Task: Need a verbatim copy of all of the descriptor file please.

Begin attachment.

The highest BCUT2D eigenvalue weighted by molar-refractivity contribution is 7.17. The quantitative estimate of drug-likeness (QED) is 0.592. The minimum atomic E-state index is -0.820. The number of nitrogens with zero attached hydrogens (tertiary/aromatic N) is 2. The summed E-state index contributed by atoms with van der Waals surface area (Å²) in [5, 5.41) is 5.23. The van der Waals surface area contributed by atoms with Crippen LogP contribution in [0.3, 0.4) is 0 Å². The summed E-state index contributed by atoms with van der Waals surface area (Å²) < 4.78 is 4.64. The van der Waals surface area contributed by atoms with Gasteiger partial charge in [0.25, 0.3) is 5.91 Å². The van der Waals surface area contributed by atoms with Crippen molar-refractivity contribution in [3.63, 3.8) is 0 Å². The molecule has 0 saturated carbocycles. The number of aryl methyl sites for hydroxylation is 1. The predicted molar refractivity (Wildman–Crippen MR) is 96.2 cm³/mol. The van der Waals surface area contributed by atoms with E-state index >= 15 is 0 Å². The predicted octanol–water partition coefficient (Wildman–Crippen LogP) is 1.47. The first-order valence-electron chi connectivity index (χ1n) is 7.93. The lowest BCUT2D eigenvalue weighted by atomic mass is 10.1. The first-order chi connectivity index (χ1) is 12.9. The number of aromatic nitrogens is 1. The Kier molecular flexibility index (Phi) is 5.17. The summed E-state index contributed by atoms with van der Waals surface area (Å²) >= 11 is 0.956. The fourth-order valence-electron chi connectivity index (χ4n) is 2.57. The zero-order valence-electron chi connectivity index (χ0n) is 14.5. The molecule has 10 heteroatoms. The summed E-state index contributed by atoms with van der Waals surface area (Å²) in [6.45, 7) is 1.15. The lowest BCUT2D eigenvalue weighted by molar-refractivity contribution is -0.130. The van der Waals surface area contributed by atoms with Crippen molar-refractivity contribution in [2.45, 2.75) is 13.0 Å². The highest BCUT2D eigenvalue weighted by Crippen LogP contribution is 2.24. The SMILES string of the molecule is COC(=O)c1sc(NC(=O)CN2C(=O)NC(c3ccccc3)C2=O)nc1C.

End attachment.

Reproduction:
The highest BCUT2D eigenvalue weighted by molar-refractivity contribution is 7.17. The quantitative estimate of drug-likeness (QED) is 0.592. The minimum atomic E-state index is -0.820. The number of nitrogens with zero attached hydrogens (tertiary/aromatic N) is 2. The summed E-state index contributed by atoms with van der Waals surface area (Å²) in [5, 5.41) is 5.23. The van der Waals surface area contributed by atoms with Crippen LogP contribution in [0.3, 0.4) is 0 Å². The summed E-state index contributed by atoms with van der Waals surface area (Å²) < 4.78 is 4.64. The van der Waals surface area contributed by atoms with Gasteiger partial charge in [0.25, 0.3) is 5.91 Å². The van der Waals surface area contributed by atoms with Crippen molar-refractivity contribution in [3.63, 3.8) is 0 Å². The molecule has 0 saturated carbocycles. The number of aryl methyl sites for hydroxylation is 1. The predicted molar refractivity (Wildman–Crippen MR) is 96.2 cm³/mol. The van der Waals surface area contributed by atoms with E-state index >= 15 is 0 Å². The predicted octanol–water partition coefficient (Wildman–Crippen LogP) is 1.47. The first-order valence-electron chi connectivity index (χ1n) is 7.93. The lowest BCUT2D eigenvalue weighted by atomic mass is 10.1. The first-order chi connectivity index (χ1) is 12.9. The number of aromatic nitrogens is 1. The Kier molecular flexibility index (Phi) is 5.17. The summed E-state index contributed by atoms with van der Waals surface area (Å²) >= 11 is 0.956. The fourth-order valence-electron chi connectivity index (χ4n) is 2.57. The zero-order valence-electron chi connectivity index (χ0n) is 14.5. The molecule has 10 heteroatoms. The summed E-state index contributed by atoms with van der Waals surface area (Å²) in [6.45, 7) is 1.15. The lowest BCUT2D eigenvalue weighted by molar-refractivity contribution is -0.130. The van der Waals surface area contributed by atoms with Crippen molar-refractivity contribution in [2.45, 2.75) is 13.0 Å². The highest BCUT2D eigenvalue weighted by Crippen LogP contribution is 2.24. The SMILES string of the molecule is COC(=O)c1sc(NC(=O)CN2C(=O)NC(c3ccccc3)C2=O)nc1C.